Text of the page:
If anything, things got even livelier, for a good while after the one they have always called Rakish Paddy arrived on the scene.
After about an hour though, Rakish Paddy left the musicians at it, and went up to the bar for lubrication.
After just a few sips of porter, both Rakish Paddy and the one who is always just called The Maid Behind The Bar (in Brogan’s and elsewhere) started complaining bitterly about the impending arrival in Ennis of the All Ireland Fleadh Cheoil.
“It’s getting worse every year for sure” sighed Rakish Paddy from behind his pint.
“Look out around the bar, here and everywhere else in town, and the new crowd that have taken over the Fleadh are here already from all over the world.
“I’ve been around for a long time, as you know, girl, but I won’t be able for it this August at all. I won’t last until the end of the month the way things are going”.
“I know well how you feel Paddy”, said the Maid,”To tell you the truth, I feel the same way myself.
“I thought long ago when I learned how to manage the Bucks from Oranmore that I’d be fit for anything, but now I’m not sure. Here, boy, have another drink on the house”.
“When I hit the road first, all those years ago”, mused Paddy, “I was with the likes of Felix Doran and Willie Clancy, and it was only our own people that bothered their heads with the likes of you and I.
“Country people, playing our own music from the heart, in country houses around the hearth, and sets being danced on flag floors, maybe.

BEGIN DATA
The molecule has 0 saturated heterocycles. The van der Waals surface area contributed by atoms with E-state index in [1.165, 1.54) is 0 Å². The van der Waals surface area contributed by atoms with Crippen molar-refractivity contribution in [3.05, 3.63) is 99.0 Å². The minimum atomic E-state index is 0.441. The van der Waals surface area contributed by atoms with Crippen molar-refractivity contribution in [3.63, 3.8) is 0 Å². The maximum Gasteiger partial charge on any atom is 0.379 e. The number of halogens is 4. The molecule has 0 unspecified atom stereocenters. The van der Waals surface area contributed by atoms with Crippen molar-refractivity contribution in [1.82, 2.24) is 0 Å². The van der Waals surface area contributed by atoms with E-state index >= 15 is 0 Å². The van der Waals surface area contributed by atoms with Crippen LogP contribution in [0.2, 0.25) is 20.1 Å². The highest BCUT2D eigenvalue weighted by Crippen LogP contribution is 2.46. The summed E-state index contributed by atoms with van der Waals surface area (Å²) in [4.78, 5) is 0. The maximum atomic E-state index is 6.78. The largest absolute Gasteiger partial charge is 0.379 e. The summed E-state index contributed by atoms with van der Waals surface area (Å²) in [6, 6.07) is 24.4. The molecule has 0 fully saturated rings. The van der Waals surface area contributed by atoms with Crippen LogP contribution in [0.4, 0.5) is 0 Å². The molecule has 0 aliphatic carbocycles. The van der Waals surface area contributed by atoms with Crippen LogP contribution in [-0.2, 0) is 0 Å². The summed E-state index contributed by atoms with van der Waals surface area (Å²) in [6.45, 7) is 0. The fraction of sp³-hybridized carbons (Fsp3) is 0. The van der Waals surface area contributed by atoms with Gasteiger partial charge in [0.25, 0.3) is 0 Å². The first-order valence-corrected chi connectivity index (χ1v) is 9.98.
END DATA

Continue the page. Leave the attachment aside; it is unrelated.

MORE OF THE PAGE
“Or in small pubs to help pass the winter nights.
“Lads with cheap fiddles and penny whistles and boxes, and them with hard hands on them from heavy work, lads like Miko Russell and Pakie, that worked a quarry in Doolin, and had the callouses to prove that.
“But they could knock real soul music out of those whistles and old fiddles. Is not that way any more”.
“True enough for you” agreed the Maid.
‘They are arriving here now every hour from Germany and Hungary and England and Australia and America and God knows where else”, said Paddy,”And they have instruments with them that cost the price of a good house, the most of them.
“And look at the mens’ hands. They have soft hands like women. Never did a day’s hard work in their lives.
“And most of them have spent thousands in getting trained by classical teachers about how to play our Irish music, and sure what they play the most of the time is note perfect and pitch perfect and all that, but sure it is not the Real McCoy at all as far as I’m concerned. It’s something else”.
“Paddy,” said the Maid, “The truth is that a lot of these lads and lassies are coming to the Fleadh, not really to play in sessions like the one over there in the corner, but they are coming to win the competitions of the Fleadh.
“They want to be All Ireland Champion on the fiddle or the flute or the concertina, or whatever. That’s the truth of it for you.
“I’ve seen kids of 12 and 15 years of age, even younger, being drilled by their mothers and fathers for hours on end, week after week, so that they can have a chance of being an All Ireland champion and, Paddy, nowadays, out in the clubs and concerts, they can make a tidy living from that. Competition, Paddy, is what it is all about in this new world”.
“Dreadful things happen to the likes of you and me as a result of that” sighed Rakish Paddy.
“We will be twisted and turned and mangled about a million times before this fleadh is over, and that’s for certain. Honestly, I don’t think I’m able for it any more.
“I’m sure and certain I won’t be above in Lisdoonvarna again for the matchmaking this September”.
“All that business is changed too, Paddy” said the Maid sadly.
“There won’t be much of a demand for me up there any more either, come to think of it. Not since that referendum business”.
And it was exactly at that moment that Eoin O’Neill led the session into a blast of Banish Misfortune.
But it did not seem to change the mood of the two old stagers at the bar.